Low Cost and Low Carbon Emission Wind and Solar Energy Systems are Feasible for Large Geographic Domains
The importance of weather-driven renewable energies for the United States’ and the world’s energy portfolio is growing. The main perceived problems with weather-driven renewable energies are their intermittent nature, low power density, and high costs.
In 2009, the National Oceanic and Atmospheric Administration (NOAA) and the University of Colorado (CIRES) began a large-scale investigation into the characteristics of weather-driven renewables. The project utilised the best available weather data assimilation model to compute high spatial and temporal resolution power datasets for the renewable resources of wind and solar PV.
The weather models used were the Rapid Update Cycle (RUC) for the years of 2006-2008 over the US and the Flow-Following Finite Volume Icosahedral Model (FIM) for 2008 over the globe.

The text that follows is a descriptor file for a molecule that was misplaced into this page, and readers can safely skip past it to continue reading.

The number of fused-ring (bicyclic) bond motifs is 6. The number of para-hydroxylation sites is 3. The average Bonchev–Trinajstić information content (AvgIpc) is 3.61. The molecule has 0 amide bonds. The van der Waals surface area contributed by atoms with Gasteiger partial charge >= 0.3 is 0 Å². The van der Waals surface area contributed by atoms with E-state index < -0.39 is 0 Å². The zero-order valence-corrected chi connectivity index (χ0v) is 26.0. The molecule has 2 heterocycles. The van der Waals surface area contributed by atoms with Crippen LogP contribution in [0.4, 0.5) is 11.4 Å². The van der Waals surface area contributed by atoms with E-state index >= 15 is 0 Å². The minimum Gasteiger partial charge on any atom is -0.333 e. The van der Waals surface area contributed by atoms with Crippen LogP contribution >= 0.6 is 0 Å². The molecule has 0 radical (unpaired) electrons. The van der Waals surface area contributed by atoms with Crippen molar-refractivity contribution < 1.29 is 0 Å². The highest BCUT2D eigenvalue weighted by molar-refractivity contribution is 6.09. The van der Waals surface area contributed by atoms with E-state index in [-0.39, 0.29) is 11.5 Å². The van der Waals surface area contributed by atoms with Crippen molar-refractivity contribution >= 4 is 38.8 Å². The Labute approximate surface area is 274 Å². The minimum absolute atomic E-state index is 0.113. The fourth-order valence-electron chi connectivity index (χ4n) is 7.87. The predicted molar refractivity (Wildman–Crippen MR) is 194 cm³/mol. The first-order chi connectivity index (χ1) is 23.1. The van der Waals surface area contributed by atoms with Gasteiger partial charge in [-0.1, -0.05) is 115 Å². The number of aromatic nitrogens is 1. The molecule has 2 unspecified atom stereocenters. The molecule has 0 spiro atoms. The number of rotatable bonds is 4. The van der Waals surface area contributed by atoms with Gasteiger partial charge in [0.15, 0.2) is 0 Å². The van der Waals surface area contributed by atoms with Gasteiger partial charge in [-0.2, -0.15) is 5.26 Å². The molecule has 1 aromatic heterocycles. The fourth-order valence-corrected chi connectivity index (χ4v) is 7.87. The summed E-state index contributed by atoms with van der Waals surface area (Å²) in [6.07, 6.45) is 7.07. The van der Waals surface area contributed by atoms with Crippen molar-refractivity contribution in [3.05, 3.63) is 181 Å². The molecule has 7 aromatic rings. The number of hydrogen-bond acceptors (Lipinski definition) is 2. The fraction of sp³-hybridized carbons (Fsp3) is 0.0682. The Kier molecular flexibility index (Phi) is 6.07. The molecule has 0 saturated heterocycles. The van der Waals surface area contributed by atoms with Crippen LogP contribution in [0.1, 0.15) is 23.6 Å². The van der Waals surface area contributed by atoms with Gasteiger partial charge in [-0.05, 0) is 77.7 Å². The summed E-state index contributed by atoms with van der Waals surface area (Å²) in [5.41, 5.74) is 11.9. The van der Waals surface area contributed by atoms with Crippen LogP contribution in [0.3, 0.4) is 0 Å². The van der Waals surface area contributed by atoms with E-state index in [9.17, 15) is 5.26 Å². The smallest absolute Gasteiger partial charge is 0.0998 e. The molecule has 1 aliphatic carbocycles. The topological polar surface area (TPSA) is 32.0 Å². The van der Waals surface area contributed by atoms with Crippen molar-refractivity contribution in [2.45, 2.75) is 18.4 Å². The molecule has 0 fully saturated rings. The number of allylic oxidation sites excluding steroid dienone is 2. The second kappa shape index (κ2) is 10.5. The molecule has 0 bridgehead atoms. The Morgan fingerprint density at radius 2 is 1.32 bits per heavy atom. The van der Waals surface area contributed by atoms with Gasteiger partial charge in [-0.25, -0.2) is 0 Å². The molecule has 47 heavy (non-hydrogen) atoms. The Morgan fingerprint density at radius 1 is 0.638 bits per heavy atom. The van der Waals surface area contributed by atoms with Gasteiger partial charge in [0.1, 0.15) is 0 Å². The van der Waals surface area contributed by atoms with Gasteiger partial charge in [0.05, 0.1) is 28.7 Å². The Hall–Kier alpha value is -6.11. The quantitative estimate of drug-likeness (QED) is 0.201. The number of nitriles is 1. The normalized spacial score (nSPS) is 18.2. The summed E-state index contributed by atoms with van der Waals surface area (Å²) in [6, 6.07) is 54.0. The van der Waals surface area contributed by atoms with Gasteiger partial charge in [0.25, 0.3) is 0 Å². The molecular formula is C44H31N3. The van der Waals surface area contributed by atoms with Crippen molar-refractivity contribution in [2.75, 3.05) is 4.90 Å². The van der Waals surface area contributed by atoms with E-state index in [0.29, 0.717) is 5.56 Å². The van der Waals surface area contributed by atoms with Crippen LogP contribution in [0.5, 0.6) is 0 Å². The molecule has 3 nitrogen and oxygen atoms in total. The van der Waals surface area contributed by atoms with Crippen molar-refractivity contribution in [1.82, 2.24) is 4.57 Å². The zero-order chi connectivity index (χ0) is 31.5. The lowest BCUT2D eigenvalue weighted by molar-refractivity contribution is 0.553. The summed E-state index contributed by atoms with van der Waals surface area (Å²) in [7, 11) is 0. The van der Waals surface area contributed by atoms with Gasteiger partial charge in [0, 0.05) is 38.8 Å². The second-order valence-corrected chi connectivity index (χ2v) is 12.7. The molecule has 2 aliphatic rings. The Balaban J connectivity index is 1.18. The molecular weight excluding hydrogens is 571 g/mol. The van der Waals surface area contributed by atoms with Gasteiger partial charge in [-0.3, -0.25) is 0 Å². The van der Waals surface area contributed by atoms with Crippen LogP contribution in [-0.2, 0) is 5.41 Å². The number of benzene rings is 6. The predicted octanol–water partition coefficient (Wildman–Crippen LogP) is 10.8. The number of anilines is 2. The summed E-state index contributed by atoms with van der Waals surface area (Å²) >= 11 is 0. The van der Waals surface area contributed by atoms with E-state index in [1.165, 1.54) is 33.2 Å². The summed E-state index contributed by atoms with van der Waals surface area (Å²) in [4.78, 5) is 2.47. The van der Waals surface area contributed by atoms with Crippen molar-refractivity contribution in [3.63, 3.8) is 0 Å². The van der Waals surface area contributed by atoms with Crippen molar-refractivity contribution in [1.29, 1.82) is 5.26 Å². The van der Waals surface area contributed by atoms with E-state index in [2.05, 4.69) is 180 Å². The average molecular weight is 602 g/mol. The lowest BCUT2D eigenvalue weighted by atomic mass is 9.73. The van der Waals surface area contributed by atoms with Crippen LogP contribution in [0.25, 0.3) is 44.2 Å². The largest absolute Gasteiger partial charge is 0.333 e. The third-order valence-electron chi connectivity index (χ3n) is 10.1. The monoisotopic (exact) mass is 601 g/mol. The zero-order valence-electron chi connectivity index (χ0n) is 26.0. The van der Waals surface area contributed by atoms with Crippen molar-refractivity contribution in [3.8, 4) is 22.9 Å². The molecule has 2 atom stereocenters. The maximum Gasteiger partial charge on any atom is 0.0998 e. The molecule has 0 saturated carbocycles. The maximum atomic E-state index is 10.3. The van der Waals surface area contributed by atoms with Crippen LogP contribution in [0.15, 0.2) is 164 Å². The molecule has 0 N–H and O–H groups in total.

Dr Christopher Clack is a research scientist II with the Cooperative Institute for Research in Environmental Sciences (CIRES) at the University of Colorado working with the National Oceanic and Atmospheric Administration (NOAA).
He received his PhD in applied mathematics and plasma physics from the University of Sheffield in the UK, where he was studying waves in the atmosphere of the Sun. He also has a BSc in mathematics and statistics from the University of Manchester in the UK.
Dr Clack previously worked on solar physics and the governing equations of magnetohydrodynamics, which is a convolution of the Navier-Stokes equations with the simplified Maxwell equations.
His work in that field brought him into his passion of renewable energy with research into ignition temperature possibilities using Alfven resonances.
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